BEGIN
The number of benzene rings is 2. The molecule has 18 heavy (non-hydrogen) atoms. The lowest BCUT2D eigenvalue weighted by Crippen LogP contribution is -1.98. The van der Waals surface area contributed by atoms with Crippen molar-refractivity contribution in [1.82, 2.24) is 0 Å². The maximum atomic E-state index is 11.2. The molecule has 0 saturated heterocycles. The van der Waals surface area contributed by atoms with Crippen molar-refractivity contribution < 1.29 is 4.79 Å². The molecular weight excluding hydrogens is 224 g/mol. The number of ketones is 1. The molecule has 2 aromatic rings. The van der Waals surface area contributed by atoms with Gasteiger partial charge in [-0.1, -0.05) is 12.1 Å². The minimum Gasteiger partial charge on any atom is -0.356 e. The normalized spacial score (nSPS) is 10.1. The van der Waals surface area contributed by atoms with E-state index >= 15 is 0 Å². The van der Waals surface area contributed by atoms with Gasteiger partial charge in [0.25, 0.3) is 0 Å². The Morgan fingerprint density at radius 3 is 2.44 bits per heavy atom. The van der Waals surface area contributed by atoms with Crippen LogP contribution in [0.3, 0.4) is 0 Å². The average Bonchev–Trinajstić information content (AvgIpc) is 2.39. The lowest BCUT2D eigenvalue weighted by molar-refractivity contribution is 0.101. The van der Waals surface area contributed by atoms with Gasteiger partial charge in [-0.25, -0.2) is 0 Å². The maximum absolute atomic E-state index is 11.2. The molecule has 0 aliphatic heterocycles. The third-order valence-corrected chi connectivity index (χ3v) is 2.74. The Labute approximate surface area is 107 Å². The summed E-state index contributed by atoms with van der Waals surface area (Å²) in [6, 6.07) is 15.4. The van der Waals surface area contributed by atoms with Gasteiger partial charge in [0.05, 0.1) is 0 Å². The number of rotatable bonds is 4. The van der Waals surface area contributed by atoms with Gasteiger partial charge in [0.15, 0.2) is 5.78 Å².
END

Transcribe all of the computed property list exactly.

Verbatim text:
The number of benzene rings is 2. The molecule has 18 heavy (non-hydrogen) atoms. The lowest BCUT2D eigenvalue weighted by Crippen LogP contribution is -1.98. The van der Waals surface area contributed by atoms with Crippen molar-refractivity contribution in [1.82, 2.24) is 0 Å². The maximum atomic E-state index is 11.2. The molecule has 0 saturated heterocycles. The van der Waals surface area contributed by atoms with Crippen molar-refractivity contribution < 1.29 is 4.79 Å². The molecular weight excluding hydrogens is 224 g/mol. The number of ketones is 1. The molecule has 2 aromatic rings. The van der Waals surface area contributed by atoms with Gasteiger partial charge in [-0.1, -0.05) is 12.1 Å². The minimum Gasteiger partial charge on any atom is -0.356 e. The normalized spacial score (nSPS) is 10.1. The van der Waals surface area contributed by atoms with E-state index >= 15 is 0 Å². The van der Waals surface area contributed by atoms with Gasteiger partial charge in [0.25, 0.3) is 0 Å². The Morgan fingerprint density at radius 3 is 2.44 bits per heavy atom. The van der Waals surface area contributed by atoms with Crippen LogP contribution in [0.3, 0.4) is 0 Å². The average Bonchev–Trinajstić information content (AvgIpc) is 2.39. The lowest BCUT2D eigenvalue weighted by molar-refractivity contribution is 0.101. The van der Waals surface area contributed by atoms with Gasteiger partial charge in [-0.25, -0.2) is 0 Å². The maximum absolute atomic E-state index is 11.2. The molecule has 0 aliphatic heterocycles. The third-order valence-corrected chi connectivity index (χ3v) is 2.74. The Labute approximate surface area is 107 Å². The summed E-state index contributed by atoms with van der Waals surface area (Å²) in [6, 6.07) is 15.4. The van der Waals surface area contributed by atoms with Gasteiger partial charge in [0.05, 0.1) is 0 Å². The number of rotatable bonds is 4. The van der Waals surface area contributed by atoms with Gasteiger partial charge in [0.15, 0.2) is 5.78 Å².